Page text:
In the three years leading up to the exhibition, Marley worked around the clock editing the book that accompanied the exhibition, traveling to see every painting Tanner created, and negotiating loans with museums and other institutions to bring Tanner’s work together.

“With the Tanner exhibition, I needed to see every painting he ever painted so that I could become the respected expert on him. There was a lot of traveling,” she said. “A lot of what curators do is developing our eye, we need to see a lot of work and we need to look at it in person. A lot of people, even art historians, don’t realize how much you need to look as a curator.”

All of the long nights and endless work hours were worth it when the exhibition opened in 2012, and eventually went on tour to the Cincinnati Art Museum and The Museum of Fine Arts, Houston.

“I still get a thrill when I go into the National Gallery bookstore and see the Henry Ossawa Tanner: Modern Spirit book there,” she said. “It has got a great longevity and for the opening night the mayor was here and PBS NewsHour did a piece. It was great, I’m really proud of it.”

Continuing To Grow PAFA's Collection

In addition to curating exhibitions at PAFA, Marley and Throckmorton are also tasked with expanding PAFA’s collection. There are thousands of pieces in the permanent collection and the two are doing their part to celebrate new American artists and acquire work from artists that make up the country’s past.

“It’s a big responsibility,” Marley said. “When I first started here it really terrified me because I thought, ‘I’m collecting for this institution which has some of the best American art in the world’.”

Part of Marley’s job is acquiring work from artists who were initially passed over and have now risen to prominence and acclaim.

“There are certain artists that I can’t believe we don’t have in the collection,” she said. “And I’m like we really messed up, why didn’t we get this, why didn’t we get it in 1890?’”

Throckmorton is making sure future PAFA curators won’t feel that way when they think of artwork today.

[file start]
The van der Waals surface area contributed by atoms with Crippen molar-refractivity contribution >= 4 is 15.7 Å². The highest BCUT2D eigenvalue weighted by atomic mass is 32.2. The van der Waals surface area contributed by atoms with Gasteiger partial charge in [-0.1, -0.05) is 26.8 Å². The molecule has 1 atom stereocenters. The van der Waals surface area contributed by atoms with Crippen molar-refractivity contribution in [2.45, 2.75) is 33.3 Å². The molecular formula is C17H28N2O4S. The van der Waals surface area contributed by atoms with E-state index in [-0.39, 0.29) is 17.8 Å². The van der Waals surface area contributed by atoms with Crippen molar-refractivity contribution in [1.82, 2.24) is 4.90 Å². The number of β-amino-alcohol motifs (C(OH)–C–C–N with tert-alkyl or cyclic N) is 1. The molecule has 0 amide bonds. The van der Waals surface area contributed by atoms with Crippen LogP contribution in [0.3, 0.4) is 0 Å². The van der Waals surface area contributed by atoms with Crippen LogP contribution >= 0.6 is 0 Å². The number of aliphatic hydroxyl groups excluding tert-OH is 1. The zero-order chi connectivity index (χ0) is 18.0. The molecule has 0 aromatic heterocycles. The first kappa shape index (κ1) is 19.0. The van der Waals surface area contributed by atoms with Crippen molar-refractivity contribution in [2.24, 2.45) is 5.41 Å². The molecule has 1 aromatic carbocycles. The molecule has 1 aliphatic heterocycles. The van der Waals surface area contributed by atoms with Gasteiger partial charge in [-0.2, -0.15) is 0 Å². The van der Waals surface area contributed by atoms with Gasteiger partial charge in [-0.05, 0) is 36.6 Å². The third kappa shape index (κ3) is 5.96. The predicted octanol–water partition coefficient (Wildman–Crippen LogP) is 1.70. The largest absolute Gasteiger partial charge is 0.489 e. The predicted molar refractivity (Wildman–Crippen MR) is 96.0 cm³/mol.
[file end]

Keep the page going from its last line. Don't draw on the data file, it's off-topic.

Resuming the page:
“There are things people are really hot on now that no one will remember in a hundred years. I think of it as a balance because we need the things that are hot now but we also need the things that stand the test of time,” she said.

No matter the time period, Throckmorton and Marley focus on collecting art that will make PAFA proud.

“I try to think of it as what is right for PAFA and what would I be really proud of,” Marley said. “I try to think if I’m going to take one of my colleagues, a curator from an institution, on a tour what would I be really proud to say, ‘Hey, I bought this.’ And if I’m not going to be proud to say to them, ‘Look at this, I bought this’ then I probably won’t go for it.”

The Future of American Art At PAFA

As the first art museum in the United States, PAFA has a long legacy of celebrating American art. It is up to the current museum team to carry that legacy forward and connect our history with the current day.

Throckmorton and Marley are committed to asking questions and pushing boundaries.

“We are interested in telling stories that haven’t been told about American art. I’m working on a show about landscape painting in Philadelphia in the early republic. Everybody thinks about the Hudson River School of painting and New York but nobody thinks about what was happening in the 1820s in Philadelphia that made all of that happen,” she said. “That’s an underexplored story. And I’m also interested in all of the women artists who studied at PAFA at the turn of the 20th century who are not household names. I want to tell that story.”

Looking forward, Throckmorton is asking the question of what is American art.

“What defines an American artist?” she said. “As an institution focused on American art, we to follow artists in re-thinking what 'American' art is in the 21st century.”